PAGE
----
Now it came to pass when Samuel was old that he made his sons judges over Israel. The name of his firstborn was Joel, and the name of his second, Abijah; they were judges in Beersheba. But his sons did not walk in his ways; they turned aside after dishonest gain, took bribes, and perverted justice. Then all the elders of Israel gathered together and came to Samuel at Ramah, and said to him, “Look, you are old, and your sons do not walk in your ways. Now make us a king to judge us like all the nations.” But the thing displeased Samuel when they said, “Give us a king to judge us.” So Samuel prayed to the Lord. (1 Samuel 8:1-6)
Give Us A King
After the conquest of Canaan under the leadership of Joshua, the people of God were ruled by judges. There was no central government such as a king for nearly three centuries. When the people would do wicked in the sight of the Lord, they would be delivered to the oppression of an invading army who subjugated them for many years. In a continual pattern of rebellion, repentance, and restoration, the children of Israel lived under judges who first delivered them and then ruled over them. The last great judge of Israel was Samuel, son of Elkanah and Hannah. He was an old man when he gave leadership to his two sons, Joel and Abijah. As great a judge Samuel would be remembered, his sons did not walk in his ways. Joel and Abijah were greedy for money, took bribes, and perverted the law of God to their own gain. Finally, the people had enough and told Samuel they wanted a king to rule over them. All the nations around Israel had the pomp and circumstance of a kingly leader, and the people of Israel wanted to be like the nations around them.
The request for a king came as a disappointment to Samuel, but it was not a surprise to the Lord. When God gave the law to Israel, He had told them one day they would desire a king to rule them like the nations around them. The desire of the Lord was for the people to always trust in Him to win their battles, provide all their needs, and protect them from harm. Canaan was conquered by the power of God. The land of Canaan was a place flowing with milk and honey by the provident hand of the Lord. When peace came across the land, it was by the will of God. Everything the people needed, God would provide. He promised to bless them without measure if they obeyed Him. As a nation, Israel was the most powerful, prosperous, and protected people on earth, but it was not enough. Time and again, God delivered them from their enemies, and they soon forgot. After many years of judges, the people demanded a king.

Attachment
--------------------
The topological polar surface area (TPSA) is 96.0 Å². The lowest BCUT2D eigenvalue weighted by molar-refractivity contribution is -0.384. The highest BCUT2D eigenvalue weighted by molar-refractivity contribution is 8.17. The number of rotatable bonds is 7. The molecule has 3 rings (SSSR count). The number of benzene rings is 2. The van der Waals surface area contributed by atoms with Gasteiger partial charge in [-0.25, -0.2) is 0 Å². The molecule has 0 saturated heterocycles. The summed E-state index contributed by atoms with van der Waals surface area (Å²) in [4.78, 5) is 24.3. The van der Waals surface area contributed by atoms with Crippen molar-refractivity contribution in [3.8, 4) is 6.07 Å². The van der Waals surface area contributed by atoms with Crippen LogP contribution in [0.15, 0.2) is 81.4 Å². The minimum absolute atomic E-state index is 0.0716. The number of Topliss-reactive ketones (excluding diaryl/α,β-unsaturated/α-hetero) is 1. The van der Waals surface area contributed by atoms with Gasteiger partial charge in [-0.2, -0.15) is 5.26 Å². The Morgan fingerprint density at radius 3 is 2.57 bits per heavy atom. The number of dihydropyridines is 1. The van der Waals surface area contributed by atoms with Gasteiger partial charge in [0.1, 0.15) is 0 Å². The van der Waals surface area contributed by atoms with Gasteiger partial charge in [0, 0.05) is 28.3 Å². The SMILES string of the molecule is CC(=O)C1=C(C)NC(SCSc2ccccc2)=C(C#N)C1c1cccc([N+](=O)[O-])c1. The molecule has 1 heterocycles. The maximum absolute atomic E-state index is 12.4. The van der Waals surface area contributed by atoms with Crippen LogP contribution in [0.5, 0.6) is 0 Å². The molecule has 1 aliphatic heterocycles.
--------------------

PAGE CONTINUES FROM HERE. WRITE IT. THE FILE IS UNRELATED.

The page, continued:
God granted the request for the people to have a king. Three kings ruled over a united kingdom for one-hundred-twenty years. And then the wheel came off. After the death of Solomon, the kingdom was divided into ten tribes to the north under the leadership of Jeroboam and the remaining tribes ruled by Rehoboam. Over two hundred years later, the Assyrians would capture Samaria, and the ten tribes disappeared completely. Three hundred forty-five years after the death of Solomon, Nebuchadnezzar would burn Jerusalem and destroy the temple. It took less than five hundred years for the people to demand a king and then watch as the nation of Israel enter bondage that would span seven hundred years. The Babylonians would enslave the people of God for seventy years. Then the Persians, Greeks, and Romans would keep the nation of Israel in a subservient role of slavery until the final blow in 70 A.D., when the Roman general Titus would destroy the temple and effectively end the Jewish nation.
The people wanted a king, and God gave them what they wanted. Their first king was an enraged despot who spent most of his resources to chase after a shepherd boy. Saul would die in battle by his own hand. David and Solomon would raise Israel to a rich and powerful nation, the marvel of the world. During the divided kingdom, the kings that ruled the northern tribes were all evil – without exception. Only in the southern kingdom were there periods of peace by those who walked in the way of the Lord. This did not keep the nation from being destroyed and taken captive. If the historian would have reflected upon the history of Israel leading up to the Babylonian conquest, he would well observe the decision to have a king was not a wise choice. It did not bring joy to the people as they thought. They would become like the nations around them, but like the nations around them, they fell into disfavor with the Lord. When the people of God become like the nations around them, they become like the people of the nations around them. This led to their downfall and eventual destruction.
Israel wanted a king, and God gave them many kings. The challenge for the Christian is to trust in the King of Kings and Lord of Lords with no desire to have the kings of the world lead them. So often, the kings of materialism, self-gratification, indulgences, pride, arrogance, and human wisdom rule the hearts of God’s people. Seeking to be like the people of the world, the child of God submits to the failed view of the sensual pleasures thinking that joy and happiness can be found apart from God. The people of Israel desired a king and were destroyed. When the heart of the Christian tries to serve God and be like the world, there will be no happy ending. It is sad to watch souls seeking kings in their lives without serving King Jesus. There is only one king that will bring joy and happiness, and His name is I AM. Seeking after other kings will never bring what is desired. Read the history of Israel and decide if wanting a king was a good idea. Examine your life and see how well the kings of this world are serving your needs. If the answer is not clear now, it will be when you die. The eternal question will be: which king did you serve?